Google unveiled its new Nexus 5X, the cheaper of two new flagships of its Nexus line, at a press conference in San Francisco Tuesday. Built by LG, the new phone packs a punch, and in the time since 2013's Nexus 5 release, a whole lot has changed. But if you're a budget-conscious consumer, you may be tempted to stick with your current Nexus 5. Is it really worth upgrading?
The Nexus 5 earned a reputation as having a poor camera. That idea should be a thing of the past now. The 5X comes with a 12.3-megapixel shooter, up from the 8 megapixels on the older Nexus. Selfie lovers are also better-served: While the old Nexus had a measly 1.3-megapixel front-facing camera, the new Nexus ups this to a respectable 5 megapixels. Autofocusing is also better now, thanks to a new laser-based system.
The older Nexus came with a Qualcomm Snapdragon 800, which was no slouch by any means, but the Snapdragon 808 powering the new Nexus is a considerable jump over its predecessor. And while the old Nexus came with only 2 gigabytes of RAM, the new Nexus adds an extra gigabyte, making it smoother in multitasking and capable of running more tasks at once.
The older Nexus got some tough reviews when it came to battery life. The 5X is not exactly best-in-class, but it comes with an overall larger battery, weighing in at 2,700mAh, compared with 2,300mAh. The phone also comes standard with Android Marshmallow, which, thanks to the new Doze power-saving tools, should push the battery even further than before.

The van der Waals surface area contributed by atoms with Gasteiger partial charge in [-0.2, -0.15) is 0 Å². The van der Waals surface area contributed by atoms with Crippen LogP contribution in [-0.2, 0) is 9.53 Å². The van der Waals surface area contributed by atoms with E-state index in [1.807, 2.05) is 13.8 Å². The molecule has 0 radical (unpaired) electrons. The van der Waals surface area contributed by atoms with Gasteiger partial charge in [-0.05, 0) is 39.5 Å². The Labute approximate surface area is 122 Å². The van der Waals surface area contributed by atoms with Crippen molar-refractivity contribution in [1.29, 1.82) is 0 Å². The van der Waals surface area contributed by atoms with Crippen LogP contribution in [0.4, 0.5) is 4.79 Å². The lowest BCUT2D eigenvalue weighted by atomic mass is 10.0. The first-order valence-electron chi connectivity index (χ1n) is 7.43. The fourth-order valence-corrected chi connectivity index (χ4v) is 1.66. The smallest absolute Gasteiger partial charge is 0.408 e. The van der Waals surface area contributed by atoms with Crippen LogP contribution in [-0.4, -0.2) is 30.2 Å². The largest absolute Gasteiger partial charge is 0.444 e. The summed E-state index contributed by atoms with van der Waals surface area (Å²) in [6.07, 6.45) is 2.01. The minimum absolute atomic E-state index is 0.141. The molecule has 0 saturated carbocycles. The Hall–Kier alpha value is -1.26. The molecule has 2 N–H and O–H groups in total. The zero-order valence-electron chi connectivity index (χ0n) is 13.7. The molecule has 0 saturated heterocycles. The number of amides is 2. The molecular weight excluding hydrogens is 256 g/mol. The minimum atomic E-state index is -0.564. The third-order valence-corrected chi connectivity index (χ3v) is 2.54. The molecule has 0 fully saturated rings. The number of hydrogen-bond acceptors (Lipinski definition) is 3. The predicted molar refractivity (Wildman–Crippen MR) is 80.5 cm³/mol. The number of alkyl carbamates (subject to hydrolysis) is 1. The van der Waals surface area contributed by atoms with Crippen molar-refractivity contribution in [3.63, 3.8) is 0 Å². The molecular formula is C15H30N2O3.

The original Nexus featured a simple, sleek design that didn't exactly set the world on fire. But maybe that's OK. In the Nexus 5X, shoppers will find a continuation of this back-to-basics approach. Available in three colors, the Nexus doesn't rock the boat too hard, but one cosmetic difference that some may find irksome is a new camera bulge on the back. The new entry makes up for it with an overall slimmer 7.9-millimeter body, down from 8.6mm. On the back, the phone now comes with a fingerprint scanner that Google is calling Nexus Imprint, which will allow consumers to buy products in-store using Android Pay.
The Nexus 5X is a clear improvement over the Nexus 5. It's still not exactly a flagship killer like the OnePlus 2 or the Galaxy S6, but the Nexus line has never been about providing the best. Instead, it's aimed at offering the cleanest implementation of Android in an unassuming, agreeable package. To that extent, the 5X improves on the 5 considerably. With greatly improved internals, a new fingerprint scanner and a camera that addresses one of the original Nexus' biggest stumbles, this looks to be a worthy upgrade.